The habit of thinking about work as something one does to make money is so ingrained in us that we can scarcely imagine what a revolutionary change it would be to think about it instead in terms of the work done. To do so would mean taking the attitude of mind we reserve for our unpaid work – our hobbies, our leisure interests, the things we make and do for pleasure – and making that the standard of all our judgments about things and people. We should ask of an enterprise, not “will it pay?” but “is it good?”; of a man, not “what does he make?” but “what is his work worth?”; of goods, not “Can we induce people to buy them?” but “are they useful things well made?”; of employment, not “how much a week?” but “will it exercise my faculties to the utmost?” And shareholders in – let us say – brewing companies, would astonish the directorate by arising at shareholders’ meeting and demanding to know, not merely where the profits go or what dividends are to be paid, not even merely whether the workers’ wages are sufficient and the conditions of labor satisfactory, but loudly and with a proper sense of personal responsibility: “What goes into the beer?”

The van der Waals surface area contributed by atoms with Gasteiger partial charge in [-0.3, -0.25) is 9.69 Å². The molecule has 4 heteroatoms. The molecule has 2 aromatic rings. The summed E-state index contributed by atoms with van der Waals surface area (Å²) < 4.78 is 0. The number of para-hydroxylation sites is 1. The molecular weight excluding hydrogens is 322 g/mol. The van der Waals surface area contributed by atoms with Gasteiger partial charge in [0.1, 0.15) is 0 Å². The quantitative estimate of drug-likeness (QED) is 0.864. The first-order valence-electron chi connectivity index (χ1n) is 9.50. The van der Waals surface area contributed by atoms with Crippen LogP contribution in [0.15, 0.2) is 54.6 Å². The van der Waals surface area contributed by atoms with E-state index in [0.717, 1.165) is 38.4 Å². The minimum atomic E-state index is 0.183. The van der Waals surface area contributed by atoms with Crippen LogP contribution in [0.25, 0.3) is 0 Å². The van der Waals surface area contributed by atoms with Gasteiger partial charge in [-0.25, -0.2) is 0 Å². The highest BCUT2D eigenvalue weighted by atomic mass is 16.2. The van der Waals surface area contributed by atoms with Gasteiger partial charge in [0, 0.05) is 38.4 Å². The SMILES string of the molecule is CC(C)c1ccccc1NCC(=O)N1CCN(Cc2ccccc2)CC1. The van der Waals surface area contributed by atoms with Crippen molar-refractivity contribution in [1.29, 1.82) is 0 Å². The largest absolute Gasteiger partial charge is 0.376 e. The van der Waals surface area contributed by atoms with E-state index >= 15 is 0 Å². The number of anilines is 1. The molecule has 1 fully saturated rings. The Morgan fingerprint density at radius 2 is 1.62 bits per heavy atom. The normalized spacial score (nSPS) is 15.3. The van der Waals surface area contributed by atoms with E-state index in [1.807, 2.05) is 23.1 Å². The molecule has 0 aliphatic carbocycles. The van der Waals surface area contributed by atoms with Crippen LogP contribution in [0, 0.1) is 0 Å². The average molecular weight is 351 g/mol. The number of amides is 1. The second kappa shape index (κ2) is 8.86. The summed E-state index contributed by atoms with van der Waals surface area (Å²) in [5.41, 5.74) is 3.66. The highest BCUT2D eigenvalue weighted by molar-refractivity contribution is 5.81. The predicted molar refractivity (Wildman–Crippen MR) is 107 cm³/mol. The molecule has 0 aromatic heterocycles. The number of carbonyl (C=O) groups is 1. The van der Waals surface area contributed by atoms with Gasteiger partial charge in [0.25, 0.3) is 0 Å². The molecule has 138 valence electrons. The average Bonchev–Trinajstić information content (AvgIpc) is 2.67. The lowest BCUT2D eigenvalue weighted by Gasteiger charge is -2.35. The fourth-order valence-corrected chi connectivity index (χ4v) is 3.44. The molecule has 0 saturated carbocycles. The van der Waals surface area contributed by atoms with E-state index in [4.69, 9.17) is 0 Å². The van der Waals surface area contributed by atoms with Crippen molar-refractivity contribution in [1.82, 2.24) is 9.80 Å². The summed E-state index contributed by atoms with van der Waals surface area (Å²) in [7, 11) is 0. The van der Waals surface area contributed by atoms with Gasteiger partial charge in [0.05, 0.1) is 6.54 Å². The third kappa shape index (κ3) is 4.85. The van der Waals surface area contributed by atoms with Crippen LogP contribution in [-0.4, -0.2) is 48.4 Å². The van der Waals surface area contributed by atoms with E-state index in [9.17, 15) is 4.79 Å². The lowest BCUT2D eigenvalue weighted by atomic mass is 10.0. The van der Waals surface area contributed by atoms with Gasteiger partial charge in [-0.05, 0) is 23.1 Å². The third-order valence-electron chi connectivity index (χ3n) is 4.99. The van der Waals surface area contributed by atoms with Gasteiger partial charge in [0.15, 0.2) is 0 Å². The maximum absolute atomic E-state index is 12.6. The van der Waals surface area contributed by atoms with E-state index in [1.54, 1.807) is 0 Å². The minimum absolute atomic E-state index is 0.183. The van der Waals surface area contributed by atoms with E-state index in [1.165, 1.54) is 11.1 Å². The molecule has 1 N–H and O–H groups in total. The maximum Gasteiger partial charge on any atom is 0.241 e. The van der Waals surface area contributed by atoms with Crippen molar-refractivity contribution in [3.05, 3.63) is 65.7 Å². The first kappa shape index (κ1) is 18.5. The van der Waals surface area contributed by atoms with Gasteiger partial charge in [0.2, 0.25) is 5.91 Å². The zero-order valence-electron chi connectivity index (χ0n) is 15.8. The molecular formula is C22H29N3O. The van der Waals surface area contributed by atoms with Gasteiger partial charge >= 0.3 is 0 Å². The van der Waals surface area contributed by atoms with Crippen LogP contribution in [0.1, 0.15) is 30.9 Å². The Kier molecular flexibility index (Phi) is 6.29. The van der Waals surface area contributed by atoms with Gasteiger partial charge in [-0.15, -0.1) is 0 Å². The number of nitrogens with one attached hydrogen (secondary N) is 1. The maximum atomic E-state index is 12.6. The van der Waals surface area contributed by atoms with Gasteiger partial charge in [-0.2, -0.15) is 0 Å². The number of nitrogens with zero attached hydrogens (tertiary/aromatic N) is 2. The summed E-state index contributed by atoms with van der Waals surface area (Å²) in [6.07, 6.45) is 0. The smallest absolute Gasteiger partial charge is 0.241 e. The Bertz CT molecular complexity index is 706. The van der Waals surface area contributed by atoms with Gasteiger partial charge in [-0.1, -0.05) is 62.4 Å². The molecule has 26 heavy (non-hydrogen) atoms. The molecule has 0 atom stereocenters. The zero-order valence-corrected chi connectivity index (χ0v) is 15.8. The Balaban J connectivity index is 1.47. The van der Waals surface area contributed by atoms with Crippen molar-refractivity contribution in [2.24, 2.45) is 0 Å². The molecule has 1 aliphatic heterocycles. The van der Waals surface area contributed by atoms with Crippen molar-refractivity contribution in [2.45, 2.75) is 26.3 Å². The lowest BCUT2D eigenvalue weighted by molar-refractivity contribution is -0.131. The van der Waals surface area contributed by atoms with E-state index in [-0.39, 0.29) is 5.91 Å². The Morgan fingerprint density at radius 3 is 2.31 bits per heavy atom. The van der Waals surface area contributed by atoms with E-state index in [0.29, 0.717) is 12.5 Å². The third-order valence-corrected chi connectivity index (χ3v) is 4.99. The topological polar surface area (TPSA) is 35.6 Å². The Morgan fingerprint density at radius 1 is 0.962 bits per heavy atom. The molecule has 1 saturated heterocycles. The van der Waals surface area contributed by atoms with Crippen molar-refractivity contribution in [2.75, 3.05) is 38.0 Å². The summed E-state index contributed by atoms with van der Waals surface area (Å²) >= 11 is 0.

The first [proposition], stated quite briefly, is that work is not, primarily, a thing one does to live, but the thing one lives to do. It is, or it should be, the full expression of the worker’s faculties, the thing in which he finds spiritual, mental and bodily satisfaction, and the medium in which he offers himself to God.

What do you think? Is Sayers right? Wrong? Idealistic? Deluded?

I’ll put a more excerpts later. (Thanks to my friend and colleague, John Worden, for reminding me of Sayers’ essay.)

  • http://krusekronicle.com/ Michael W. Kruse

    I’ve been away and I’m only now discovering your series. I
    will read the article and I look forward to your posts.

     

    I am in sympathy with Sayers here but I find I have a
    significant problem with her conceptualization. She writes:

     

    “We should ask of an enterprise, not “will it pay?” but “is